I was unfamiliar with Andy Shauf although once he started playing, I thought his songs sounded familiar. One of the more interesting thing about him is his singing enunciation (which reminds me a bit of SOAK for a recent comparison–although she is from Northern Ireland and he is from Saskatchewan).
It’s interesting to me that Shauf plays only rhythm guitar–all of the melody lines and solos come from his keyboardist. It’s also interesting how motionless Shauf is. He stands quite still and doesn’t even really move as he sings (his voice is mellow but not exactly quiet).
“The Magician” has as some great riffs from the keyboard and some interesting chord changes as the song draws to and end. And of course, Shauf’s calming, delightful voice (complete with do do do dos) make the song quite lovely.
“To You” sounds similar to the first–same basic tempo and tone, with nice little fills that elevate the song from a simple chord structure.
His final song, “You’re Out Wasting” is “an older song” from his last album. There’s another great melody running through this song and it’s a bit more uptempo.
I’m not sure if it’s his hair or his posture but he looks uncomfortably hunched-over while playing. But that doesn’t stop his voice from sounding great and his songwriting from being really enjoyable.
[READ: February 2, 2016] Slow Storm
I really like the way Novgorodoff works with watercolors to create cool backgrounds. However, I don’t really like the way she uses her pen–I don’t care for the look of her characters. And I don’t love the hand lettering all that much either.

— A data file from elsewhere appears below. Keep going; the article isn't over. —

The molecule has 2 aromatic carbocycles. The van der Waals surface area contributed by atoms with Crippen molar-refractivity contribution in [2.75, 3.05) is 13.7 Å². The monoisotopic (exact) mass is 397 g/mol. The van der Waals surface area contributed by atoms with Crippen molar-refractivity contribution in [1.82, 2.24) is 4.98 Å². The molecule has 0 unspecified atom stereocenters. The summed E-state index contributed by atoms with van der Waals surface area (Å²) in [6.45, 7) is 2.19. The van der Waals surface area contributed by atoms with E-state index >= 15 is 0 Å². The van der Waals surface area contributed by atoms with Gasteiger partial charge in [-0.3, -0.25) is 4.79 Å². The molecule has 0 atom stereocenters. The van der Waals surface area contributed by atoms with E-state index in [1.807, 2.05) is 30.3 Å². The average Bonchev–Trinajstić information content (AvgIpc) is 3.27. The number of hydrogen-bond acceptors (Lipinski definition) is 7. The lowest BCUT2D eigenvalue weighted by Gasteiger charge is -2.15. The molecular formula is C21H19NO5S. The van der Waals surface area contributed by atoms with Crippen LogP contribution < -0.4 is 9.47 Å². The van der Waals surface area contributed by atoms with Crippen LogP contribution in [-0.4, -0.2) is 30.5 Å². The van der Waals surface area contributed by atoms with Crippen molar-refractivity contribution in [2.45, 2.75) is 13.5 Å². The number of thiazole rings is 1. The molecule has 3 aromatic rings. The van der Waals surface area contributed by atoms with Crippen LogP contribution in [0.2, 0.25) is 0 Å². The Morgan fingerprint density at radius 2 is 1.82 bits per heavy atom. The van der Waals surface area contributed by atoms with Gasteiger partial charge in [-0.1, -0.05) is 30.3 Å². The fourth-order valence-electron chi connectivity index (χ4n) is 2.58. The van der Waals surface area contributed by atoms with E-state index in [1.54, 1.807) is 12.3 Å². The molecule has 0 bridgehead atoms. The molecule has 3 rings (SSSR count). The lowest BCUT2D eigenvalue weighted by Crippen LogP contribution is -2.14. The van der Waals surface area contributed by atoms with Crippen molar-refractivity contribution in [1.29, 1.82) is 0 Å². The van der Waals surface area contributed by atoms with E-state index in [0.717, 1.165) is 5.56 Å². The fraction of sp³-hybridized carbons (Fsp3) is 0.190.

This story is one that I wouldn’t read if it weren’t a First Second book. And while I’m glad I read it and I found the convergence s of characters to be really interesting, it was a rough road getting thee.
The story begins with no words, just a series of images that juxtapose a tornado/storm and the Kentucky Derby. The storm is hitting a barn where horses are kept, so these horses are also running, but hey are frightened of course (I especially didn’t like the style of the frightened horses).
Then we see a man get hurled by the tornado into a barn.
Cut to a red-headed woman, Ursa, in a car listening to the radio. She is a firefighter and when she gets to work her brother (also red-headed) starts making fun of her. He’s a real dick. And I hate him. As does the woman.
Then we cut back to the barn and see that it is on fire and all of the man’s possessions are burning up.
What a dark, unpleasant beginning.
We flashback to the man coming into the country illegally (I like that the coyotes are represented as actual coyotes). We see him mistreated until he finds work at the barn that has just brunt down.
The firefighters are called to the burning barn .
Despite Ursa’s obvious firefighting skills, she is teased and picked on for being a woman. God I hated this story.
She seeks some revenge on her brother (which is horrifying but strangely satisfying). And then the two stories converge. Ursa meets the Mexican man (whose name is Rafi). He flees from her thinking that she is police. But eventually they sit in the cab of her truck and talk.
The owner of the barn wants Rafi to be given to the police but Ursa can’t bring herself to do it.
The story can’t end well, but it doesn’t end horribly either.
I’m glad I read it, but I did not enjoy it.